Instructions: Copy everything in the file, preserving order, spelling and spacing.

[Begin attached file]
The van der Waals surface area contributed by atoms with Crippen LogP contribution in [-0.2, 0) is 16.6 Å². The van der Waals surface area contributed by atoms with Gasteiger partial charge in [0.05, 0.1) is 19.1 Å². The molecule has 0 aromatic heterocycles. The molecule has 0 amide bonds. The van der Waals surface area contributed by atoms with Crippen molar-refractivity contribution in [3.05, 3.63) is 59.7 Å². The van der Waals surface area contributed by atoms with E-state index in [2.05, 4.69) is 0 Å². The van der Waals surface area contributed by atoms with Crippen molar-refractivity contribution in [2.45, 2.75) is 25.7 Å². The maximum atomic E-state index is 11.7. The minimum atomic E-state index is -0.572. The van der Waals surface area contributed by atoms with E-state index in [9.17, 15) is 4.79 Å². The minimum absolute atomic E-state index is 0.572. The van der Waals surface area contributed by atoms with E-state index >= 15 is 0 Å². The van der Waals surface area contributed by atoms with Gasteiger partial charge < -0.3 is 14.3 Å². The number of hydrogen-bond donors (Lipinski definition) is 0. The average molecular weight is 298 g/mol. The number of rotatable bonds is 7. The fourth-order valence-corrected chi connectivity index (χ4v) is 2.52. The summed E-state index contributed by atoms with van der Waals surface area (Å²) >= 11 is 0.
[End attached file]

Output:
The van der Waals surface area contributed by atoms with Crippen LogP contribution in [-0.2, 0) is 16.6 Å². The van der Waals surface area contributed by atoms with Gasteiger partial charge in [0.05, 0.1) is 19.1 Å². The molecule has 0 aromatic heterocycles. The molecule has 0 amide bonds. The van der Waals surface area contributed by atoms with Crippen molar-refractivity contribution in [3.05, 3.63) is 59.7 Å². The van der Waals surface area contributed by atoms with E-state index in [2.05, 4.69) is 0 Å². The van der Waals surface area contributed by atoms with Crippen molar-refractivity contribution in [2.45, 2.75) is 25.7 Å². The maximum atomic E-state index is 11.7. The minimum atomic E-state index is -0.572. The van der Waals surface area contributed by atoms with E-state index in [9.17, 15) is 4.79 Å². The minimum absolute atomic E-state index is 0.572. The van der Waals surface area contributed by atoms with E-state index >= 15 is 0 Å². The van der Waals surface area contributed by atoms with Gasteiger partial charge < -0.3 is 14.3 Å². The number of hydrogen-bond donors (Lipinski definition) is 0. The average molecular weight is 298 g/mol. The number of rotatable bonds is 7. The fourth-order valence-corrected chi connectivity index (χ4v) is 2.52. The summed E-state index contributed by atoms with van der Waals surface area (Å²) >= 11 is 0.